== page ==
While this may have been acceptable when all drives were basically the same, it is not to the advantage of either the customer or the manufacturer of enhanced products today. Value-added resellers indicate that Sony has been extremely aggressive in penetrating virtually every potential reseller channel. These resellers often compete directly with Sony and with one another in bidding situations such as government contracts.

Because Sony is the ultimate supplier, it becomes impossible for an aggressive reseller to compete with them in a bidding situation.

Because drive pricing from the manufacturer is driven by volume, resellers are motivated to seek out other volume distributors for drive products. This means their sales efforts are often in competition with the direct sales force of the manufacturer.

"Obviously, a reseller will be unable to compete on price alone and must look for ways to add value to the drive products. Sometimes we are effective in offering service and support, in addition to aggressive pricing, when we are in an environment where service and support are essential to the customer," said a federal market value-added reseller.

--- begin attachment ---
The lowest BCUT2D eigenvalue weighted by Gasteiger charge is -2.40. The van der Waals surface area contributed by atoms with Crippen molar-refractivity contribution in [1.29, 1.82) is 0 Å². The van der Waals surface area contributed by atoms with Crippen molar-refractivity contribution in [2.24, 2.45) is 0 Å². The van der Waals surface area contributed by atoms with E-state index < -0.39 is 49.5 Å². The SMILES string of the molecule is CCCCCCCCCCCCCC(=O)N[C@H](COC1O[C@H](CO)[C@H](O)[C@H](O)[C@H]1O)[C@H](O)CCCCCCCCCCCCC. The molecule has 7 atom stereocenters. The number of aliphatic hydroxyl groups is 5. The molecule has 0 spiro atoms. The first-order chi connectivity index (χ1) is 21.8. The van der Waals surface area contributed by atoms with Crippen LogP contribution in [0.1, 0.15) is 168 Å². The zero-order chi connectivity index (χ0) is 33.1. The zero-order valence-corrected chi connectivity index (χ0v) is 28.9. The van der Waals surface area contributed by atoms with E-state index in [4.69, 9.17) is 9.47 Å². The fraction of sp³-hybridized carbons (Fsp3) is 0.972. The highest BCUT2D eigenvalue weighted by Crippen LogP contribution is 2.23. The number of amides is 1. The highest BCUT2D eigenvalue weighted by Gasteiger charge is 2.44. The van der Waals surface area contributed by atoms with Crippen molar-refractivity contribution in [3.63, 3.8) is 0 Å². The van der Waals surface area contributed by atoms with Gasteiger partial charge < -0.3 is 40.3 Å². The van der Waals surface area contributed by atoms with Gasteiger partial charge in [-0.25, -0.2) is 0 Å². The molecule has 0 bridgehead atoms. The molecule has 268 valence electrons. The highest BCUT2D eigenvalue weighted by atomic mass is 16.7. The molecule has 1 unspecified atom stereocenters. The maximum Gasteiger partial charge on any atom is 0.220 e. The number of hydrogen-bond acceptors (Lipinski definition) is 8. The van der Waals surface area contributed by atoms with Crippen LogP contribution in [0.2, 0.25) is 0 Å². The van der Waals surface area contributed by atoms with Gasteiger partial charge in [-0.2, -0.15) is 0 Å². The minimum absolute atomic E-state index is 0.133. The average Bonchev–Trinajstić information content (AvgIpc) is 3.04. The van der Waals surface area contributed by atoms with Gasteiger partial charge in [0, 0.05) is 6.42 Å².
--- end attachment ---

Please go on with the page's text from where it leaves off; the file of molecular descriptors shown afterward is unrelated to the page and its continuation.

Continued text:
However, sometimes they are not. In some instances, price becomes the only decision point, potentially cheating users of valuable features, functions, service and support.

Other manufacturers, such as Laser Magnetic Storage International Co., Englewood, Colo., assure their resellers that they will not compete with them. This means that if an application developer selects their drive to bundle with their application software, they will never face a customer who elects to buy the same drive from a catalog supplier at a discounted price.

"Conceptually, this strategy allows someone who is bundling hardware to potentially premium price the drive component, thus not providing the customer with the best price/value ratio," concluded a value-added reseller.